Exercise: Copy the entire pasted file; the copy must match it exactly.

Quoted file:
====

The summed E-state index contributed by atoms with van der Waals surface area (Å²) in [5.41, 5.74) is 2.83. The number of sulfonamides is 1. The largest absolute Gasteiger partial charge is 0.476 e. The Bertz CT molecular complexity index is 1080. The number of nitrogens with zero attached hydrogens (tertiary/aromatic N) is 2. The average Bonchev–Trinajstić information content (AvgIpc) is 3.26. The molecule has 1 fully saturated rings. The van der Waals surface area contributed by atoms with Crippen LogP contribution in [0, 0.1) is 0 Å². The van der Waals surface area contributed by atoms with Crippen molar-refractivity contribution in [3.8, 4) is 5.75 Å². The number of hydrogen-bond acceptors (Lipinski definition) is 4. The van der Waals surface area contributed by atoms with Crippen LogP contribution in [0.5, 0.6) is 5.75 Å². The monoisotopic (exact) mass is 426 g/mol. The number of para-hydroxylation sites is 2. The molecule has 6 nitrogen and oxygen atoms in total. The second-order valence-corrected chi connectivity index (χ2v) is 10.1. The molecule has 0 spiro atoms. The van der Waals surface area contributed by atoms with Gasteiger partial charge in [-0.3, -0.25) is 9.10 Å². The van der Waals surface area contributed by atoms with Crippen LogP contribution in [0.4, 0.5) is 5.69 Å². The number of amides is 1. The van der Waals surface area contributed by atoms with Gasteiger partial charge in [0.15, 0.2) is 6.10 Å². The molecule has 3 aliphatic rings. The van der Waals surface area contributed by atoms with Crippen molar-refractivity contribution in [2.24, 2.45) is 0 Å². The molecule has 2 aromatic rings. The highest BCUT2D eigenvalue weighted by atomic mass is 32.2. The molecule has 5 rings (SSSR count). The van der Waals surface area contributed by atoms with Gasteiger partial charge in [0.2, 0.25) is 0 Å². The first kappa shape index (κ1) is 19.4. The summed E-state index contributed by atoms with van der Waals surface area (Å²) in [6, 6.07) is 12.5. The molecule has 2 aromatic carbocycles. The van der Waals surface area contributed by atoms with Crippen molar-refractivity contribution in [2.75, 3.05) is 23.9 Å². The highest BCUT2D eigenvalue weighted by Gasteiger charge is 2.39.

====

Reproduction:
The summed E-state index contributed by atoms with van der Waals surface area (Å²) in [5.41, 5.74) is 2.83. The number of sulfonamides is 1. The largest absolute Gasteiger partial charge is 0.476 e. The Bertz CT molecular complexity index is 1080. The number of nitrogens with zero attached hydrogens (tertiary/aromatic N) is 2. The average Bonchev–Trinajstić information content (AvgIpc) is 3.26. The molecule has 1 fully saturated rings. The van der Waals surface area contributed by atoms with Crippen LogP contribution in [0, 0.1) is 0 Å². The van der Waals surface area contributed by atoms with Crippen molar-refractivity contribution in [3.8, 4) is 5.75 Å². The number of hydrogen-bond acceptors (Lipinski definition) is 4. The van der Waals surface area contributed by atoms with Crippen LogP contribution in [0.5, 0.6) is 5.75 Å². The monoisotopic (exact) mass is 426 g/mol. The number of para-hydroxylation sites is 2. The molecule has 6 nitrogen and oxygen atoms in total. The second-order valence-corrected chi connectivity index (χ2v) is 10.1. The molecule has 0 spiro atoms. The van der Waals surface area contributed by atoms with Gasteiger partial charge in [-0.3, -0.25) is 9.10 Å². The van der Waals surface area contributed by atoms with Crippen LogP contribution in [0.4, 0.5) is 5.69 Å². The number of amides is 1. The van der Waals surface area contributed by atoms with Gasteiger partial charge in [0.15, 0.2) is 6.10 Å². The molecule has 3 aliphatic rings. The van der Waals surface area contributed by atoms with Crippen molar-refractivity contribution in [2.24, 2.45) is 0 Å². The molecule has 2 aromatic rings. The highest BCUT2D eigenvalue weighted by atomic mass is 32.2. The molecule has 5 rings (SSSR count). The van der Waals surface area contributed by atoms with Gasteiger partial charge in [0.2, 0.25) is 0 Å². The first kappa shape index (κ1) is 19.4. The summed E-state index contributed by atoms with van der Waals surface area (Å²) in [6, 6.07) is 12.5. The molecule has 2 aromatic carbocycles. The van der Waals surface area contributed by atoms with Crippen molar-refractivity contribution in [2.75, 3.05) is 23.9 Å². The highest BCUT2D eigenvalue weighted by Gasteiger charge is 2.39.